Amazon is making its own entire user interface over Android (a good decision considering how unappealing Android can be visually). It promises to be sharp and snappy and very Kindly in its colors and feel.

This is an unknown until the two devices are out. It’s Amazon’s experience with user interfaces on the web competing with B&N’s already good interface and its year of Tablet experience.

Specifications – Which Reading Tablet will be more loaded?

B&N did a stunning job with Nook Color. There really are no words to do justice to a Reading Tablet for $250 that includes as many goodies as the Nook Color has.

Amazon may or may not match that spec-sheet with the Amazon Kindle Tablet. If it doesn’t – it’ll be rather unfortunate. If it does – movies and games will be really impressive on the Kindle Tablet.

B&N holds the edge here unless Amazon shows it can match the Nook Color’s impressive specs.

Which Reading Tablet will be more Fun?

Tough question.

Don’t really have an answer. After seeing both, and playing with both, will add an update.

Which Reading Tablet will be better for Kids and Families with Kids?

B&N has put HUGE emphasis on making things good for Kids. Perhaps its retail experience has taught it that kids determine book sales quite often. Perhaps everyone at B&N has kids and wants a device they can use. Whatever the reason, B&N’s Nook Color is very good for kids.

This is also reflected in things like NOOKKids (a software app for kids) and via a focus on books and apps for kids (for the Nook Color).

Amazon hasn’t really shown any desire to focus on kids. It might or it might not focus on kids with the Amazon Kindle Tablet. Prime and Sharing will be good for families but don’t think there will be much of an emphasis on kids.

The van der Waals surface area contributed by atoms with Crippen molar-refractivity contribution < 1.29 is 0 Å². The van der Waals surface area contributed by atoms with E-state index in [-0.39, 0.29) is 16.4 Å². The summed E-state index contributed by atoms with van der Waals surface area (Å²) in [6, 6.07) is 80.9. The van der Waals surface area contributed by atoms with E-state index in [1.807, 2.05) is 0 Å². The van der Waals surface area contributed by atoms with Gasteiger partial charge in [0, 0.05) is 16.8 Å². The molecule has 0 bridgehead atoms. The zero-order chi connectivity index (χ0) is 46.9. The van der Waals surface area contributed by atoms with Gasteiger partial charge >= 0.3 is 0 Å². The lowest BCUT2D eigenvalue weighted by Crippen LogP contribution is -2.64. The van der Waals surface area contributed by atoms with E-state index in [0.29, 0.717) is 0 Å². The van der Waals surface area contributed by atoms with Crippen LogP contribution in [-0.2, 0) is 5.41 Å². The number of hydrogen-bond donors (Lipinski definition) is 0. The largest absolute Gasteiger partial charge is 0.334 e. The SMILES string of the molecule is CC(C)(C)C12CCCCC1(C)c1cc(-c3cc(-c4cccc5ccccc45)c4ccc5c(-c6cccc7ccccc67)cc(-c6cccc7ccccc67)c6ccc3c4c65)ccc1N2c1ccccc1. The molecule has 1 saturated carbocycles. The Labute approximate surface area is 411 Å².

B&N will probably have the edge.

Kindle Tablet vs Nook Color 2 – Customer Support

Amazon is pretty darn good at customer support.

B&N’s big selling point will be in-store help and the ability to actually play with a device in store before buying it.

However, overall, Amazon’s ruthless focus on customer service will probably win out.


It’s very strange that Amazon would target Nook Color 2 instead of targeting iPad 2. It’s smart because it’s obviously a more reasonable target. However, it’s unlike Amazon to go for a smaller target.

Kindle Tablet vs Nook Color 2 is definitely going to change things. It’s going to make Reading Tablets a bigger force. It’s going to put downward pressure on Tablet prices. It’s going to accelerate the rise of ebooks. It might just sell 8 million non-iPad Tablets in 2011 and show there’s a HUGE market for Tablets of all sorts – especially reasonably priced ones. Kindle Tablet vs Nook Color 2 is going to give rise to two winners and might just cement Kindle Tablet and Nook Color 2 as the 2nd and 3rd most popular Tablets (a scenario that absolutely no one would have dreamt of a few years ago).